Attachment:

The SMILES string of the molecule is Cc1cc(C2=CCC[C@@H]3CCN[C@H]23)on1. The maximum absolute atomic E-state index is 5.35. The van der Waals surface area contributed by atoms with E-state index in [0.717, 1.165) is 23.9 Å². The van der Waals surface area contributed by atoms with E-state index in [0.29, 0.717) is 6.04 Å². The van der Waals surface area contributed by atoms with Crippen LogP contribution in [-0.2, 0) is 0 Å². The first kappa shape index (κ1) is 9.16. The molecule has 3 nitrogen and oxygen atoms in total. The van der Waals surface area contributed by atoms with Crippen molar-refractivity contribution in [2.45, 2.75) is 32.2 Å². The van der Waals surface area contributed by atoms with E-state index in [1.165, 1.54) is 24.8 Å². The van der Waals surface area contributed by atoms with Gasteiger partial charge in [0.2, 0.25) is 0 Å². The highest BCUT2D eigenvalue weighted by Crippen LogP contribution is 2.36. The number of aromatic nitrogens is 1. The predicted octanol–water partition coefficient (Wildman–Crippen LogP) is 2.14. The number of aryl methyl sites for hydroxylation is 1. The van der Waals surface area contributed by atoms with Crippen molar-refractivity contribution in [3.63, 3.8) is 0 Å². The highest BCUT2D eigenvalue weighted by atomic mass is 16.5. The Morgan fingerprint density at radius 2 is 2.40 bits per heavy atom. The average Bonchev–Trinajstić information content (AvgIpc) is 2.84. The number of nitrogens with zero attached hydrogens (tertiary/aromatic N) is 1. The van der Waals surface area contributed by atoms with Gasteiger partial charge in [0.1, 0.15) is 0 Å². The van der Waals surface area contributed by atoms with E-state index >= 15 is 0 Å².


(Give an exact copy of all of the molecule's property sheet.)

The SMILES string of the molecule is Cc1cc(C2=CCC[C@@H]3CCN[C@H]23)on1. The maximum absolute atomic E-state index is 5.35. The van der Waals surface area contributed by atoms with E-state index in [0.717, 1.165) is 23.9 Å². The van der Waals surface area contributed by atoms with E-state index in [0.29, 0.717) is 6.04 Å². The van der Waals surface area contributed by atoms with Crippen LogP contribution in [-0.2, 0) is 0 Å². The first kappa shape index (κ1) is 9.16. The molecule has 3 nitrogen and oxygen atoms in total. The van der Waals surface area contributed by atoms with Crippen molar-refractivity contribution in [2.45, 2.75) is 32.2 Å². The van der Waals surface area contributed by atoms with E-state index in [1.165, 1.54) is 24.8 Å². The van der Waals surface area contributed by atoms with Gasteiger partial charge in [0.2, 0.25) is 0 Å². The highest BCUT2D eigenvalue weighted by Crippen LogP contribution is 2.36. The number of aromatic nitrogens is 1. The predicted octanol–water partition coefficient (Wildman–Crippen LogP) is 2.14. The number of aryl methyl sites for hydroxylation is 1. The van der Waals surface area contributed by atoms with Crippen molar-refractivity contribution in [3.63, 3.8) is 0 Å². The highest BCUT2D eigenvalue weighted by atomic mass is 16.5. The Morgan fingerprint density at radius 2 is 2.40 bits per heavy atom. The average Bonchev–Trinajstić information content (AvgIpc) is 2.84. The number of nitrogens with zero attached hydrogens (tertiary/aromatic N) is 1. The van der Waals surface area contributed by atoms with Gasteiger partial charge in [0.1, 0.15) is 0 Å². The van der Waals surface area contributed by atoms with E-state index >= 15 is 0 Å².